5 Straightforward Test Drive Tips

Man test driving car

Paying attention to detail during a test drive can save you a headache later, even if you’re only test driving new cars. Still, nearly 50% of Americans say they spent 30 minutes or less test driving a car before they buy. Whether you’re buying new or used, test driving a car is an important part of making an informed purchase decision. Make the right one by using these five test drive tips that outline what to look for on a test drive.

Before You Go:

  • Research vehicles that meet your criteria and budget.
  • Locate dealerships in your area and make an appointment.
  • Bring your driver’s license and proof of insurance.
  • Research financing options.
  • If you’re shopping used, print out our used car checklist to bring with you.

How to Test Drive a Car

1. The test drive begins as soon as you’re on the lot

  • Examine the vehicle’s body for dents, cracks and rust. Check the windshield for nicks and cracks.
  • Check the tires for remaining tread life and signs of uneven wear. The latter can indicate poor alignment.
  • Try out the turn signals and brake lights.

2. Start the car and let it idle for a few minutes

  • Make sure the engine runs strong and listen for any troubling noises, such as rattling, clicking or whining.
  • Turn on the radio, heater and air conditioner to be sure they work properly.
  • Check the dashboard for warning lights and verify that the gauges work. Once the car warms up, the temperature gauge should be at the midpoint. Closer to “hot” can be a sign of overheating.
  • Make sure the seats are comfortable and the ceilings are high enough.

3. Drive the car on a street with stop-and-go traffic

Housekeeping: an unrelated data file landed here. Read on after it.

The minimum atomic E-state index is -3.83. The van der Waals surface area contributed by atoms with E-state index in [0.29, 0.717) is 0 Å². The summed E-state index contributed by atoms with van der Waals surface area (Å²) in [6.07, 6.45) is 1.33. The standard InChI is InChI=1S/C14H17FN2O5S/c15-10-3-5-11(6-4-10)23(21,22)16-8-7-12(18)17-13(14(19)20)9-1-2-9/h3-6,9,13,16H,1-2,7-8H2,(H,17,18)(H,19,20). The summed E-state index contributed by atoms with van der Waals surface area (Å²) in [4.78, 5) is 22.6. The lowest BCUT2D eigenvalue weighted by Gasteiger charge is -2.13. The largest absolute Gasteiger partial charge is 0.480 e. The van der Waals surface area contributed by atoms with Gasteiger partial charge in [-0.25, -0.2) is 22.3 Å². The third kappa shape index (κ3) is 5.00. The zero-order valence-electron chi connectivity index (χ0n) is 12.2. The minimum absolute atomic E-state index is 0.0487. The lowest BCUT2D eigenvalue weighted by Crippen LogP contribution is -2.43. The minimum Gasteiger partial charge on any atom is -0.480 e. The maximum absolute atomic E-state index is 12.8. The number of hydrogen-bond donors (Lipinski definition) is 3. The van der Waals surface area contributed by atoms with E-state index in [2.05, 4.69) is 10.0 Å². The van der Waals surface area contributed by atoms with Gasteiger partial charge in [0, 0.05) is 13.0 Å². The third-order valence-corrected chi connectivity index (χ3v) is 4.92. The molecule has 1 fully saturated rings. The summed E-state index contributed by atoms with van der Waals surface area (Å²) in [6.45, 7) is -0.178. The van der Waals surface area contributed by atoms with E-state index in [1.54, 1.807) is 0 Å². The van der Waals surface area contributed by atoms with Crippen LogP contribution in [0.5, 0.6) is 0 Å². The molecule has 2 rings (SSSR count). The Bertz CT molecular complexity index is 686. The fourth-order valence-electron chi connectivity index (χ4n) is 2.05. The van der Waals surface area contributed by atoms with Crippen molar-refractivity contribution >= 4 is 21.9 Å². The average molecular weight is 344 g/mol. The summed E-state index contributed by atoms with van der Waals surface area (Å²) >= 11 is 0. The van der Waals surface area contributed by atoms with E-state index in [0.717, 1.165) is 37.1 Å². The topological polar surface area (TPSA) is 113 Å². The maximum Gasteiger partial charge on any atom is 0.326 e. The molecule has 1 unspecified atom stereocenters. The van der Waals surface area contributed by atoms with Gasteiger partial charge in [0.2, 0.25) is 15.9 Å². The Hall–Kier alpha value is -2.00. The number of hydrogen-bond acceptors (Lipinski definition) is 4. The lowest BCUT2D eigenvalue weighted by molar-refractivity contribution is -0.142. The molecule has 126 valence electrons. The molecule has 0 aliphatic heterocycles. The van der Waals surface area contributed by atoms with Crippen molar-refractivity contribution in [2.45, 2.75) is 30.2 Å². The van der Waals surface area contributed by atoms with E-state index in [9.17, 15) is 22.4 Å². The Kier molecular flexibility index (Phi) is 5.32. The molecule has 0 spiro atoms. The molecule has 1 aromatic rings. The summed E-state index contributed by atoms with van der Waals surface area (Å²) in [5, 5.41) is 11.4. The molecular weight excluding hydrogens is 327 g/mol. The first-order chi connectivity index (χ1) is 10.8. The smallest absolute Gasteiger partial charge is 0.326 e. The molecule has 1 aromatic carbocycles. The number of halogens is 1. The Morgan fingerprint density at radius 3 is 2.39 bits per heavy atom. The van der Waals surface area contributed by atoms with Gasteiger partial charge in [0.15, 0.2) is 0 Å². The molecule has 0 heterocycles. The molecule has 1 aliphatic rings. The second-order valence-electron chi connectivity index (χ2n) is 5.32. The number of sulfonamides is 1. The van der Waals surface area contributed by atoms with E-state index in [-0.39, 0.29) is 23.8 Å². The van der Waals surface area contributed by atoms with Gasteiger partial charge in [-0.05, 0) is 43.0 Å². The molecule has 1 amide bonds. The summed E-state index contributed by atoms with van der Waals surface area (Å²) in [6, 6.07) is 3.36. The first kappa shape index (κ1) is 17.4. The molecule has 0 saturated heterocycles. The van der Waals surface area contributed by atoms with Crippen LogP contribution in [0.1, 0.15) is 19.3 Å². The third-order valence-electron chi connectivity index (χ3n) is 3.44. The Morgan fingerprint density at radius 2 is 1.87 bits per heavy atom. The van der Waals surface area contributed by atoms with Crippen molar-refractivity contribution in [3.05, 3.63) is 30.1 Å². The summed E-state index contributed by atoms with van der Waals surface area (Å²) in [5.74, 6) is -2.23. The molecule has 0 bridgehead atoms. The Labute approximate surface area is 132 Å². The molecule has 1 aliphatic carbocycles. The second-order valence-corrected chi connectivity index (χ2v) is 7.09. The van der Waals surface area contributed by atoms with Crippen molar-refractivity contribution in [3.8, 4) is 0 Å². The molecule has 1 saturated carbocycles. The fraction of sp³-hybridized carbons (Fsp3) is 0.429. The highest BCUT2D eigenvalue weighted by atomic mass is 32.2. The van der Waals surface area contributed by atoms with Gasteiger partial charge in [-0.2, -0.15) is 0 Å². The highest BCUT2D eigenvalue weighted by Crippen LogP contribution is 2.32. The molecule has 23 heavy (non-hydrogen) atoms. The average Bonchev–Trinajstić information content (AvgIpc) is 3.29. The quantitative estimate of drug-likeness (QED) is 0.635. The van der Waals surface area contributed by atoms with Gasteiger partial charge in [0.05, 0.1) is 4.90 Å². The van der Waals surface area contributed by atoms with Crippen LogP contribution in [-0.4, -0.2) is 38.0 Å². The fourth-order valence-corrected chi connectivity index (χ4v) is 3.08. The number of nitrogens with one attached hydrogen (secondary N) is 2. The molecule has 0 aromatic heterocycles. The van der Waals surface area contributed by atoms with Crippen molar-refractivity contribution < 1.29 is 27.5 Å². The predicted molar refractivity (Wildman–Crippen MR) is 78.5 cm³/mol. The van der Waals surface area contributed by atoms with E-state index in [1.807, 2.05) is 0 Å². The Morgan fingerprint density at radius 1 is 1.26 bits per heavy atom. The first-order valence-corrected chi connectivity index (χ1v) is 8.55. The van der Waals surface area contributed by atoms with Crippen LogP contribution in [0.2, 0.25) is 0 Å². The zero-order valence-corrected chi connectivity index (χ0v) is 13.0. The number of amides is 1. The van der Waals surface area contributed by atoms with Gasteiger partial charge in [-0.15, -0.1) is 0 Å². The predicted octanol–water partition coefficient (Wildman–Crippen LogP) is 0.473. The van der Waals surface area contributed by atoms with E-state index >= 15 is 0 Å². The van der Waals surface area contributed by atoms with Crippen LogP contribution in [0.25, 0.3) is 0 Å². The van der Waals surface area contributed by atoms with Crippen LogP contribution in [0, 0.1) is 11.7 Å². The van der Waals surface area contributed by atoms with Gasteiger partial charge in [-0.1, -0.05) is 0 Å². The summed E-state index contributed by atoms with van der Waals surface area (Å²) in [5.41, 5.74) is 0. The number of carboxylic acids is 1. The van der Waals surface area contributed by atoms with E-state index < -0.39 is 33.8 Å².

• Notice how the brakes feel when you come to a complete stop. Do they feel jumpy, sticky or loose?
  • Listen for any grinding or squeaking noises, which can indicate worn brake pads and rotors.
  • How does the car handle potholes and rough roads? Drive slowly and listen for rattles or knocks, which can indicate steering issues.
  • What about 90-degree turns? The car should navigate them smoothly and effortlessly. Resistance or pulling can be a sign of power steering or suspension problems.

4. Drive on a highway where you can reach speeds of 55 m.p.h. or more

  • Does the car accelerate quickly and move smoothly from gear to gear? Engine hesitation is a bad sign.
  • Locate the car’s blind spots. This is one tip that is just as important when test driving new cars as it is when test driving used cars.
  • Carefully switch lanes several times to see how the steering reacts at high speeds.
  • Make sure the steering doesn’t pull to either side, which can indicate suspension or alignment problems.
  • Listen carefully when you’re driving on the highway. Hear any squeaks, whines or rattles behind the sound of the engine?
  • If possible, drive up and down a hill to verify that the car upshifts and downshifts appropriately.

5. Find a parking lot or street to practice parallel parking

  • Make sure the steering doesn’t feel stiff and you can finely maneuver the car while parallel parking.
  • Ensure that the car shifts smoothly from drive to reverse – if the car jolts or makes a grinding noise when shifting gears, it can be a sign of a bad transmission.